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INTRODUCTION

APPROACH TO THE PATIENT: Tumors of the Nervous System

Clinical Presentation: Brain tumors of any type can present with general and/or focal symptoms and signs. General nonspecific symptoms include headache with or without nausea and vomiting, cognitive difficulties, personality change, and gait disorder. The classic headache associated with a brain tumor is most evident in the morning and improves during the day, but this pattern is actually seen in only a minority of pts. Papilledema may suggest elevated intracranial pressure. Focal symptoms and signs include hemiparesis, aphasia, or visual field deficit; these are typically subacute and progressive. Seizures are a common presentation, occurring in about 25% of pts with brain metastases or malignant glioma.

Evaluation: Primary brain tumors, unlike metastases, have no serologic features of malignancy such as an elevated ESR or tumor-specific antigens. Cranial MRI with contrast is the preferred diagnostic test for any pt suspected of having a brain tumor; CT should be reserved for pts unable to undergo MRI. Malignant brain tumors typically enhance with contrast and may have central areas of necrosis; they are characteristically surrounded by edema of the neighboring white matter. Low-grade gliomas typically do not enhance. Additional testing such as cerebral angiogram, EEG, or lumbar puncture is rarely indicated or helpful.

TREATMENT: TUMORS OF THE NERVOUS SYSTEM SYMPTOMATIC TREATMENT

  • Glucocorticoids (dexamethasone 12–16 mg/d in divided doses PO or IV) to temporarily reduce edema

  • Anticonvulsants (levetiracetam, topiramate, lamotrigine, valproic acid, or lacosamide) for pts who present with seizures; there is no role for prophylactic anticonvulsant drugs

  • Low-dose SC heparin for immobile pts

DEFINITIVE TREATMENT
  • Based on the specific tumor types and includes surgery, radiotherapy (RT), and chemotherapy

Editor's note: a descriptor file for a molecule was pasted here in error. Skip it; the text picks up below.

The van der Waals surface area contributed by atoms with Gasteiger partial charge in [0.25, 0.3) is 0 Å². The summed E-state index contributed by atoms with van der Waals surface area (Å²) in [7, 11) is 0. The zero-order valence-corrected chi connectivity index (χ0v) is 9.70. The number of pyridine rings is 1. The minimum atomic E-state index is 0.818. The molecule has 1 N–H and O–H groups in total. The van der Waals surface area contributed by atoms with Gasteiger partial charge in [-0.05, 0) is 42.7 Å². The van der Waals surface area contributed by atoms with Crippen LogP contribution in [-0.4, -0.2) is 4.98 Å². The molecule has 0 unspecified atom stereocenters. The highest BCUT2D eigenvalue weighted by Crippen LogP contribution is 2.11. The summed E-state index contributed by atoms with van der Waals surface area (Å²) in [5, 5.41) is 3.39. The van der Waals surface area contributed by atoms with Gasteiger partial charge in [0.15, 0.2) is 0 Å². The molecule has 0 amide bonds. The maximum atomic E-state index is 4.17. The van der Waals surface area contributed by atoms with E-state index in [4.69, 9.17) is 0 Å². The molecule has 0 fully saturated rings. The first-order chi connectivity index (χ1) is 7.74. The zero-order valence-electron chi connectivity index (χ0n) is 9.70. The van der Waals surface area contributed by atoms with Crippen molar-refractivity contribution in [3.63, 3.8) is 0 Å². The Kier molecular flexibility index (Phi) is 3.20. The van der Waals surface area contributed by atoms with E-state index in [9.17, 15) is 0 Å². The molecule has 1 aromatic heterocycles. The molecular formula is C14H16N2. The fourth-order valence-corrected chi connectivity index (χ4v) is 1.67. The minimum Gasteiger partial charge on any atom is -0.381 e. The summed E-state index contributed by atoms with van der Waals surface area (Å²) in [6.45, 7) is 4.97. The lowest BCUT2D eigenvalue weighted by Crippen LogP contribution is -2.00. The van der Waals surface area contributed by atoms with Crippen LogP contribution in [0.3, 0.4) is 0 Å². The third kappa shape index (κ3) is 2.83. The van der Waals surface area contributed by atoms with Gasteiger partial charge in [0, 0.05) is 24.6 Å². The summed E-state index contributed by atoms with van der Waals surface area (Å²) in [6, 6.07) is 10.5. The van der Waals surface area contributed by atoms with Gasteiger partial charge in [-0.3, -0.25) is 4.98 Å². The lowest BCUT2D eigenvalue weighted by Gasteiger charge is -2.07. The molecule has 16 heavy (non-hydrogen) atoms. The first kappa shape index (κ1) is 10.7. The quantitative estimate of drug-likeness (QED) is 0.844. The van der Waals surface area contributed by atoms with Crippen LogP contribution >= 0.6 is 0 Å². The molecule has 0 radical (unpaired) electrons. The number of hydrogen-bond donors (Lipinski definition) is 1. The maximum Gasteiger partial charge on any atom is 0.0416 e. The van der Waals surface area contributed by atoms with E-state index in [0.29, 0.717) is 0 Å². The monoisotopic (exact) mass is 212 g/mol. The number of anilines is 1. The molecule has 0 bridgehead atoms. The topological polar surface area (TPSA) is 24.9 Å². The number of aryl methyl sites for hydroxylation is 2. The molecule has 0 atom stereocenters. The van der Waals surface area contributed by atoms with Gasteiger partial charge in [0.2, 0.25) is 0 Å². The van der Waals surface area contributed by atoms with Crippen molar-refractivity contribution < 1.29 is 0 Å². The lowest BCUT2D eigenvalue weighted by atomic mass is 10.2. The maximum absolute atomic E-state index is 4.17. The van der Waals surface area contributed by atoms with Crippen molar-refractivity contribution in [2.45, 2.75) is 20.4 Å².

PRIMARY INTRACRANIAL TUMORS

Astrocytomas

Infiltrative tumors with a presumptive glial cell of origin. Most common primary intracranial neoplasm. Only known risk factors are ionizing radiation and uncommon hereditary syndromes (neurofibromatosis, tuberous sclerosis). Infiltration along white matter pathways often prevents total resection. Imaging studies (Fig. 189-1) fail to indicate full tumor extent. Grade I tumors (pilocytic astrocytomas) are the most common tumor of childhood, typically in the cerebellum; can be cured if completely resected. Grade II astrocytomas usually present with seizures in young adults; if feasible should be surgically resected. RT is helpful and chemotherapeutic agents such as temozolomide are increasingly used. Grade III (anaplastic astrocytoma) and grade IV (glioblastoma) astrocytomas are treated similarly with maximal safe surgical resection followed by RT with concomitant temozolomide, followed by 6–12 months of adjuvant temozolomide. Median survival in glioblastoma is 12–15 months. Glioblastomas invariably recur, and treatment options include reoperation, carmustine wafer implantation, and chemotherapeutic regimens including bevacizumab. The most important adverse prognostic factors in high-grade astrocytomas are older age, histologic features of glioblastoma, poor performance status, and unresectable tumor.

FIGURE 189-1

Postgadolinium T1 MRI of a large cystic left frontal glioblastoma.

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